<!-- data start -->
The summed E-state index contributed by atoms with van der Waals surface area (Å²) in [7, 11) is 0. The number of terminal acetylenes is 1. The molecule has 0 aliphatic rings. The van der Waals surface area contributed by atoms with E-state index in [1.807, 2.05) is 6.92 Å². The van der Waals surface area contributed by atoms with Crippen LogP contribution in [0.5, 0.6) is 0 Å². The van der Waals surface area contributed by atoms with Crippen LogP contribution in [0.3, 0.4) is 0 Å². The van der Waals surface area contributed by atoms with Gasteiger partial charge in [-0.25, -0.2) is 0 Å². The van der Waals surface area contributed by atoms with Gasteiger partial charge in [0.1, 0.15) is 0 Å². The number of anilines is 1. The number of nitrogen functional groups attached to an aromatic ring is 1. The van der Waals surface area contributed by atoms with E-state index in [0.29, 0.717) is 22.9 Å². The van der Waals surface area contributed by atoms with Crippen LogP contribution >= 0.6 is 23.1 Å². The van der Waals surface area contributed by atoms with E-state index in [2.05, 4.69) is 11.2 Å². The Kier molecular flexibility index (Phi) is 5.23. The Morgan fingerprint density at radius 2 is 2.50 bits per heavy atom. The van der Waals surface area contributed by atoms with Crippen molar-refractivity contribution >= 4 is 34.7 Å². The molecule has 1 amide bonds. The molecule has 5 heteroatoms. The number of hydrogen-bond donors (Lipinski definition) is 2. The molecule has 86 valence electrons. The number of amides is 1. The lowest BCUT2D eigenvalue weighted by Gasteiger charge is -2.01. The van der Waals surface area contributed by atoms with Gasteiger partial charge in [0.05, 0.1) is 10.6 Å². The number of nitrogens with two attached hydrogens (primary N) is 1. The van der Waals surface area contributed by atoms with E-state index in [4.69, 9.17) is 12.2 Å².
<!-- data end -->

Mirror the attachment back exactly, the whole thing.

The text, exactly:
The summed E-state index contributed by atoms with van der Waals surface area (Å²) in [7, 11) is 0. The number of terminal acetylenes is 1. The molecule has 0 aliphatic rings. The van der Waals surface area contributed by atoms with E-state index in [1.807, 2.05) is 6.92 Å². The van der Waals surface area contributed by atoms with Crippen LogP contribution in [0.5, 0.6) is 0 Å². The van der Waals surface area contributed by atoms with Crippen LogP contribution in [0.3, 0.4) is 0 Å². The van der Waals surface area contributed by atoms with Gasteiger partial charge in [-0.25, -0.2) is 0 Å². The van der Waals surface area contributed by atoms with Gasteiger partial charge in [0.1, 0.15) is 0 Å². The number of anilines is 1. The number of nitrogen functional groups attached to an aromatic ring is 1. The van der Waals surface area contributed by atoms with E-state index in [0.29, 0.717) is 22.9 Å². The van der Waals surface area contributed by atoms with Crippen LogP contribution >= 0.6 is 23.1 Å². The van der Waals surface area contributed by atoms with E-state index in [2.05, 4.69) is 11.2 Å². The Kier molecular flexibility index (Phi) is 5.23. The Morgan fingerprint density at radius 2 is 2.50 bits per heavy atom. The van der Waals surface area contributed by atoms with Crippen molar-refractivity contribution >= 4 is 34.7 Å². The molecule has 1 amide bonds. The molecule has 5 heteroatoms. The number of hydrogen-bond donors (Lipinski definition) is 2. The molecule has 86 valence electrons. The number of amides is 1. The lowest BCUT2D eigenvalue weighted by Gasteiger charge is -2.01. The van der Waals surface area contributed by atoms with Gasteiger partial charge in [0.05, 0.1) is 10.6 Å². The number of nitrogens with two attached hydrogens (primary N) is 1. The van der Waals surface area contributed by atoms with E-state index in [4.69, 9.17) is 12.2 Å².